- X (desired strip width of the completed binding) times 6 plus 1/4 inch. The seam allowance when sewing this binding onto the quilt should also be the same width as X. For example, to sew a mitered binding that is 3/8 inches wide when the quilt is completed, start with a strip of fabric: (3/8 inch times 6) plus ¼ inch = 2 ½ inches wide
- When sewing this binding to the quilt the seam allowance should be 3/8 inch.
- Before actually sewing the binding to the quilt, place a mark on the edge of the quilt 3/8 inch from each of the four corners. This mark tells you when to stop sewing the binding to the quilt in order to make the miter fold. To ensure a precise miter, remove the quilt from the sewing machine while you make the fold. Then place the quilt back in the machine to sew a 3/8 inch seam to the next corner mark. Repeat for all corners.
Another common problem in quilt making is that stretching sometimes occurs during the construction process, distorting the quilt. Jody recommends that quilt makers wash and block their finished quilts to ensure that their quilts lie flat and that opposite sides have the same measurements.
Jody reminded me that there are no fixed standards for a blue ribbon. A blue ribbon merely signifies that a blue-ribbon quilt has been judged as the best quilt in its category. Keep in mind that some categories have few entries at a quilt show while other categories may have many. That explains why an outstanding quilt may fail to win a ribbon while its neighbor at a show, a quilt of lower quality, sports a ribbon. Also, the visual impact of a quilt - its artistry, creativity, theme, and originality- is not all that is judged. The sewing skill of the quilt maker, much less apparent without close scrutiny, is equal in weight in a judge’s mind.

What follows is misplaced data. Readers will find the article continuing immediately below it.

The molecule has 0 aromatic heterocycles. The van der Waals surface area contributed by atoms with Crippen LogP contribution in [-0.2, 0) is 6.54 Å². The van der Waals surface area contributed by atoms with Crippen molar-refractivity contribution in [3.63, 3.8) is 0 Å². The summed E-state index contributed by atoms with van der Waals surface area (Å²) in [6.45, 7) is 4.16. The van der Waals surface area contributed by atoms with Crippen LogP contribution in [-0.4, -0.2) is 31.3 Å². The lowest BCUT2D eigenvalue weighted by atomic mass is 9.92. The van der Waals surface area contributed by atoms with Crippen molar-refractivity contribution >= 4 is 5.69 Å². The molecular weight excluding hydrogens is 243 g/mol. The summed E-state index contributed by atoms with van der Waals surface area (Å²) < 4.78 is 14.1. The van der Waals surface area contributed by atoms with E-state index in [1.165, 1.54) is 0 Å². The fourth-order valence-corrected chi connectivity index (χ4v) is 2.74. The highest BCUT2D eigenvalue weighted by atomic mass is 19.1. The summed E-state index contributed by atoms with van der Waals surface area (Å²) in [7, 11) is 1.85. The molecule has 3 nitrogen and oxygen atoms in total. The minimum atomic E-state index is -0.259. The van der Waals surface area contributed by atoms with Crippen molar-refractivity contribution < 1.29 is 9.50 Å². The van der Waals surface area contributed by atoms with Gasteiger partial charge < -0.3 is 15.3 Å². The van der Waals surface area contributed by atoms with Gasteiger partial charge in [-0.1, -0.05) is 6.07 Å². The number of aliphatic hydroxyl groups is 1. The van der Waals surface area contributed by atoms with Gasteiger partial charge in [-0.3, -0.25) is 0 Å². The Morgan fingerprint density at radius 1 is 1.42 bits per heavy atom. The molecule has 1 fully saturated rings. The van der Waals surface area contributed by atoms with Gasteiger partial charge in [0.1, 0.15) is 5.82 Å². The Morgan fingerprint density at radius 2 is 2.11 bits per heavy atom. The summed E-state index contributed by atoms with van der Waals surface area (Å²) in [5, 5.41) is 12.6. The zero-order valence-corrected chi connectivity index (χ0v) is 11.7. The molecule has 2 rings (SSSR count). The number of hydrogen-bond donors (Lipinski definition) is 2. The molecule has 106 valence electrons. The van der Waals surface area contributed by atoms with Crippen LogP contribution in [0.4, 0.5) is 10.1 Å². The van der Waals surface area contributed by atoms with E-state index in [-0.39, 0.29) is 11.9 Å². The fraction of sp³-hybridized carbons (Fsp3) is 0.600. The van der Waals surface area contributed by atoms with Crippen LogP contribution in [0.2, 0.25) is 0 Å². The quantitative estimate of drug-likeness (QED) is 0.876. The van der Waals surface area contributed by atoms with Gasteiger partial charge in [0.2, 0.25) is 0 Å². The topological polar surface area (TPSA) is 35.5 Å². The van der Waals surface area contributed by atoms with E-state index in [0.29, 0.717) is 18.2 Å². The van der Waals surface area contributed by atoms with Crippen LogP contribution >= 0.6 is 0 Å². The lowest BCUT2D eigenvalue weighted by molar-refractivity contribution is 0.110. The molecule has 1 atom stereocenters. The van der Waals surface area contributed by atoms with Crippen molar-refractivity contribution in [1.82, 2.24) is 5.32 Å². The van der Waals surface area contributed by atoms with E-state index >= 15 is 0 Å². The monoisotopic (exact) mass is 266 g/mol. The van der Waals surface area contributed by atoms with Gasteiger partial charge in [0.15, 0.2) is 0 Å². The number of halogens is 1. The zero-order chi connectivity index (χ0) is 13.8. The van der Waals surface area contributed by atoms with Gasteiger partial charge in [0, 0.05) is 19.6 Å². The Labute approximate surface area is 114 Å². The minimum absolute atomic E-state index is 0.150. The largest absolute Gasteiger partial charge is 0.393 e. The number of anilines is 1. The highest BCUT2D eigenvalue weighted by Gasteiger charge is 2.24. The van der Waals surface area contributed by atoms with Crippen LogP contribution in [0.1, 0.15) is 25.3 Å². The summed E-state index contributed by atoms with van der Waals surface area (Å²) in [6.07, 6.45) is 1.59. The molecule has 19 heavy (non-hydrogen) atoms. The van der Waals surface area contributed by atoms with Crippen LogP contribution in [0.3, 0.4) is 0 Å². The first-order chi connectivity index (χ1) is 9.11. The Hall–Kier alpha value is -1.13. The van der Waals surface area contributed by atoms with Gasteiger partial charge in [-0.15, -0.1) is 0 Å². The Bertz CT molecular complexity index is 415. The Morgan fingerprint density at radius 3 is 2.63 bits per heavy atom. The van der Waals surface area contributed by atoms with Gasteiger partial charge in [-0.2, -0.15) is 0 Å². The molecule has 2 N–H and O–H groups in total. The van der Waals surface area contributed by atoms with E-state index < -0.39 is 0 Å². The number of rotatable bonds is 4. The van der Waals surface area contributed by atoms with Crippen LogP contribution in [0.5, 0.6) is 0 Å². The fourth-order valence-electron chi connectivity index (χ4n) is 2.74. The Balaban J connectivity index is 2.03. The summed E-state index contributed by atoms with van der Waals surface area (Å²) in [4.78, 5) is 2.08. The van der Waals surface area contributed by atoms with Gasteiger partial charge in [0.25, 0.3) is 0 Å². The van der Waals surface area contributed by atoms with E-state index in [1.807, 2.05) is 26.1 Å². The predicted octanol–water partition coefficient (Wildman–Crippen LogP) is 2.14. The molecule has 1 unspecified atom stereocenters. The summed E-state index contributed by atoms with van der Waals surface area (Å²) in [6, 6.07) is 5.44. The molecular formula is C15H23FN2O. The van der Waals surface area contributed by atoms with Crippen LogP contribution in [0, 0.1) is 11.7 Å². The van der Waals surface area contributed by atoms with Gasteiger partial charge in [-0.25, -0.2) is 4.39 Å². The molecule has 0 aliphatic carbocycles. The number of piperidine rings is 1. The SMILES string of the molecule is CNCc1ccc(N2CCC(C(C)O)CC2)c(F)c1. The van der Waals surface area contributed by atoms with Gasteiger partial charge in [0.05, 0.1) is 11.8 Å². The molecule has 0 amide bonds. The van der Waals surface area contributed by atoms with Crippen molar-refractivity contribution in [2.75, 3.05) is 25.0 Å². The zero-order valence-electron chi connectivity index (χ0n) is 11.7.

Seams should meet.
My conversation with Jody gave me new respect for quilt show judges. They encourage quilters to strive for excellence and try to help quilters improve the quality of their workmanship. I also learned that judging is hard work, given the number of quilts and limited time set aside for judging …usually three to five minutes per quilt.
A few days after my conversation with Jody I attended a local quilt show. After a quick overview of the quilts on display I decided to quietly assess some of the quilts as if I were a judge. I had just begun my subterfuge when I realized that my usual focus at quilt shows is presentation value. Unless the sewing is atrocious, I seldom notice construction quality. I now understand why my ribbon choices seldom match the choices of trained judges.
Preparing Your Quilt